The biggest buyer of essential oils is industry both cosmetics, personal care, food and cosmetics, pharma, perfumery/fragrance smallest segment is aromatherapy and retail, both by volumes and values.
Aromatherapy though is an old subject but it is taken seriously only in this century. And, if we add Aromatherapy as a subject with new research on oils –that essentially originates in pharmacology researches as they try to find new medicinal ingredients and internet opened new horizons of information across the globe. Availability of open resources of data made research easier, barriers to information dropped, and thus, pharma companies took a new look at a medicinal database of countries –essentially non-English speaking. From there comes the knowledge about medicinal properties but since they don’t usually don’t understand botany /Phytochemistry /or research methodology of that part, they think EO name is enough; forgetting that EOs qualities will dramatically differ based on the following factors:
- geographic location and climate
- method and duration of distillation
- harvest time (harvest year, season, and even time of day)
- weather conditions, rainfall, temperatures
- amount of time between extraction and distillation
And without an understanding of these factors, the crisis zone starts.
In the industrial segment, the oil is extracted within acceptable tolerant limits and also, one or two parameters of oil, based on their needs. Like lemongrass major active ingredient is Citronellol and in the oil production cycle, it will come in a range of 45 to 80 %. Companies normally operate on 65-70 % Citronellol. So they average out the concentration by sourcing it from other vendors at different concentration percentages. For example, say, my oil as a distiller is 80 % which will be very costly so the supplier will source from another vendor whose oil contains lesser Citronellol say 40 % —whose price will be a lot lesser –mix it and bring it within acceptable parameters. Secondly, we need to understand an oil’s total ingredient can be 100 % —so more of one ingredient, the others will fall. So, in wholesale businesses, you work on standardized protocols and try to maximize on that way. And that is bulk both in volumes and value of the business.
In the perfumery industry, margins are insane. And if they like your oil, smell/and how it blends in products and how good that product sells, they will not change vendor for price or quality. That is true even in the case of fragrances used in gutkas of high quality. There being a disruption in oil production since covid- one segment that has been breathing fire over our necks has been gutka perfumers; as gutka demands soared, oils shortages ballooned the prices. Since in that segment, both prices and margins are insane and the only thing that differentiates one from the other is fragrance, they do a lot of experimentations with oils. They buy a lot of oils in small quantities especially high valued ones, just for experimentation. Those oils are not valued there, the NOSE and distiller work together like designers and tailor is the cream of trade.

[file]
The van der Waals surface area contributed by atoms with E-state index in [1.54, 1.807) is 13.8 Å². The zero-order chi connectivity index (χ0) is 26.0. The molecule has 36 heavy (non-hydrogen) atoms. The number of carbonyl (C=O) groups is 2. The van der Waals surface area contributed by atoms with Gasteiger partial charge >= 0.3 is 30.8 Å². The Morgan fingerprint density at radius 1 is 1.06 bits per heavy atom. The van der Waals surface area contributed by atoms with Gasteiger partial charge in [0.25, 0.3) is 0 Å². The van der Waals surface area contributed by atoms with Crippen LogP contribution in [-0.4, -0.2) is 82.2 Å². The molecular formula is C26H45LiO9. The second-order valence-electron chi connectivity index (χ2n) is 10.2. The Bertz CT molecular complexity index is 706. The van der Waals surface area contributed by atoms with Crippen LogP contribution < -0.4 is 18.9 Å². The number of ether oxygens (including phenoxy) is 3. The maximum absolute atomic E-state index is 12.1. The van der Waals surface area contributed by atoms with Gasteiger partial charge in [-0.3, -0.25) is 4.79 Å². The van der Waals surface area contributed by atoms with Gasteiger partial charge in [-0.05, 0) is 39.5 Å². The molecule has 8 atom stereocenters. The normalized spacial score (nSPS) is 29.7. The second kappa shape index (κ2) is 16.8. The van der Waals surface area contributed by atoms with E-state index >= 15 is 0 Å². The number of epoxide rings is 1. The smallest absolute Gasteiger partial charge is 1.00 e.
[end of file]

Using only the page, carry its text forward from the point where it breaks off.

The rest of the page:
There is another downstream highly technical side —-where essential oils are spilled down to isolate their medicinal active ingredients and used in the pharma industry and the rest oil is added with a chemical part to replace the missing part and sold as EO in the market. The same happens with some specific tones of fragrant compounds either because the buyer wants that tone from natural sources or the lab has not been able to find it.
Global trade in Eos
Lot of countries are making EO’s and their prices vary –like most Chinese EO’s are the cheapest. They can sell Lavender oils for a few kg; Europe call sell from 6000-8000 INR based on the country and Kashmir lavender can go as high as 30000 INR. And hence, obviously, the quality of oils also varies as agro growing conditions vary but so will properties. These huge variations in prices are essentially created by NOSES, where they reject one oil over the other. But in the other markets, it does not really matter; lavender oil will remain lavender oil and third world countries are huge markets for these.
And I don’t talk of outright cheating where chemical compounds and fragrances are added and sold as EO.
And finally, segment:
Since the market size is not big, parameters are not well decided, and oils numbers always ballooning the best place to buy is through wholesalers, who give standardized oils or manufactured oils depending on buyer willingness to pay and knowledge but they normally deal in standard regular industrial EO’s. For small quantities traded high valued oils –no one is going to invest in stocking. Since high valued oils come only once year (like roses, German Chamomile) or in cases of wood oil like sandal that comes once in a while, to trade in them one needs to invest in inventories. So, what happens to those demands I leave you to guess, but my guess is very bad. If I was buying, I won’t trust.
As buyers/users, they must know the subject. If you want to buy diamonds and know nothing of diamonds even companies like Geetanjali sold glass pieces as diamonds to high-heeled clients.
And that is why in this series of knowledge sharing, we want people to know oils and then intelligently use them. They have medicinal values. The labels, however, beautifully they are made or marketed, aren’t giving them healing properties.
Now people talk of certifications, if you don’t know how to read them, they are Latin or may say they can be of some other batch or of absolute metaphysics. Not even a great number of very good chemists can use them intelligently. So, neither trust them nor try to waste time in understanding them. Leave it for industries where they use it to test if the oil meets their basic benchmarks for effectiveness – for the individual buyer, it means reading a spreadsheet in Latin.